More Extreme on the Phone: Smartphone Use Leads to Extreme Opinion Expression
DescriptionSmartphones have become one of the most prevalent digital devices that consumers use to share their opinions. Consumers may use their phones, instead of PCs, to rate the restaurant they recently visited at TripAdvior.com mobile app and tweet their feelings towardrecent Covid-19 related regulations. Companies and policymakers can encourage consumers to use their phones for opinion expressions such as satisfaction surveys, customer service chats, and polls by using a QR code or mobile app. Along with this “mobile shift” trend in consumer opinion expression, one critical question for companies and policymakers is whether smartphones are merely a new platform, or they might change how and what consumers express and share. This research aims to understand the effects of smartphone use on opinion expression, particularly, in their degree of extremity. I propose that smartphone use, as compared with PC use, leads people to express more extreme and polarized opinions. I further theorize that this occurs because smartphone use increases users’ focus on their private self. There are three main goals that this research aims to achieve. First, this project aims to establish the causal relationship between smartphone use and opinion extremity. Second, I plan to examine the underlying mechanisms for why smartphone use increases the extremity in opinion expression. I propose that this psychological process can explain why smartphone use leads to extreme opinion expression. Third, I plan to examine important downstream consequences of extreme opinion expression from the self and observer’s perspective. For the self, after expressing extreme opinions, people are more likely to behave consistent with their expressed attitudes and opinions, and for others, as more extreme opinions have stronger influences on others to form an impression and to make a choice. I plan to examine whether the impacts of smartphone use on extreme opinion expression can show such subsequentconsequences. This project has several theoretical and practical implications. This project extends the extent of the understanding of the causal effect of smartphone use on consumer opinion expression and has implications for the literature studying opinion polarization and attitudeextremity by showing an important contextual factor, the medium of opinion expression, matters. More importantly, this research can help marketers and policymakers effectively employ different strategies to “nudge” people to use different smartphones. For the positive events, encouraging people to use smartphones might lead to extremely positive ratings, responses, and reactions, however, for the negative events, it may backfire.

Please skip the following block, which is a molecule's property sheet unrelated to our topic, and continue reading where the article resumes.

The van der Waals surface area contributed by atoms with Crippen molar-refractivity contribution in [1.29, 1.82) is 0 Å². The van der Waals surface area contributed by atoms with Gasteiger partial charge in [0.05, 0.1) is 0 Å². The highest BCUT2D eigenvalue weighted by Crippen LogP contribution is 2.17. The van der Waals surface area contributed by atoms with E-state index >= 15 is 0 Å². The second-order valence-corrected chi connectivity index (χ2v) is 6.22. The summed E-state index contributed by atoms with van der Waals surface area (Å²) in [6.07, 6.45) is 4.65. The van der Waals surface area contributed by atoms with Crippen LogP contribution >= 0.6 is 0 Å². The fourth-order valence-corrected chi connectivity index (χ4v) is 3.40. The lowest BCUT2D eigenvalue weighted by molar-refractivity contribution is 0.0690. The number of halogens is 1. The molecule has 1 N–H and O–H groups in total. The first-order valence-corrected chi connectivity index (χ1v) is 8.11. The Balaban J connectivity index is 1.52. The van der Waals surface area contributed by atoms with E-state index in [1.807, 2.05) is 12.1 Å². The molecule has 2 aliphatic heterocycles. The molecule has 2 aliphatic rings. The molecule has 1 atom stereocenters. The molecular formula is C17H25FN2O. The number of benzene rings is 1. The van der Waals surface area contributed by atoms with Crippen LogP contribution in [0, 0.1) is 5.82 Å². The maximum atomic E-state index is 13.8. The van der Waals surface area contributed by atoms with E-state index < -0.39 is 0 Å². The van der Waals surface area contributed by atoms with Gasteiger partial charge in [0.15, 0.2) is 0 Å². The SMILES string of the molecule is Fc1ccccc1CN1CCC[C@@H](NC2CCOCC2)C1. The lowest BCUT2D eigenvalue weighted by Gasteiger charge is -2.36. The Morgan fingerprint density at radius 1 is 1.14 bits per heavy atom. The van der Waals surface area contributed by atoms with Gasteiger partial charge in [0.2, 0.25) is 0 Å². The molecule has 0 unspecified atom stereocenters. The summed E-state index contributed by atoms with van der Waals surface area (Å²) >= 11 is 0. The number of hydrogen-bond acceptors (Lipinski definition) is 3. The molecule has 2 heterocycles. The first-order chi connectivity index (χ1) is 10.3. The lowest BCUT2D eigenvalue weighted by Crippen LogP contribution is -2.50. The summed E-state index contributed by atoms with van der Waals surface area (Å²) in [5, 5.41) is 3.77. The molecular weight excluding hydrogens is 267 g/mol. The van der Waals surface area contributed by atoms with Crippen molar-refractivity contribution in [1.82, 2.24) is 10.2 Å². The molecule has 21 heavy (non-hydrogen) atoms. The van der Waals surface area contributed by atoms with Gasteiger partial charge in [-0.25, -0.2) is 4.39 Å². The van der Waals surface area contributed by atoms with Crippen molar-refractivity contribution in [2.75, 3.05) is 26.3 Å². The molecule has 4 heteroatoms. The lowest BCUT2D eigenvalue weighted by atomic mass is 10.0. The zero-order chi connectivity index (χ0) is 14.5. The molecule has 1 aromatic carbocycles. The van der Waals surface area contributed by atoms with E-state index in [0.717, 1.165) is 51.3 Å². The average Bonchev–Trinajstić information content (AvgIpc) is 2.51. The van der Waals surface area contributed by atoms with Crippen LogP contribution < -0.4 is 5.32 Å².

|Effective start/end date||1/08/22 → …|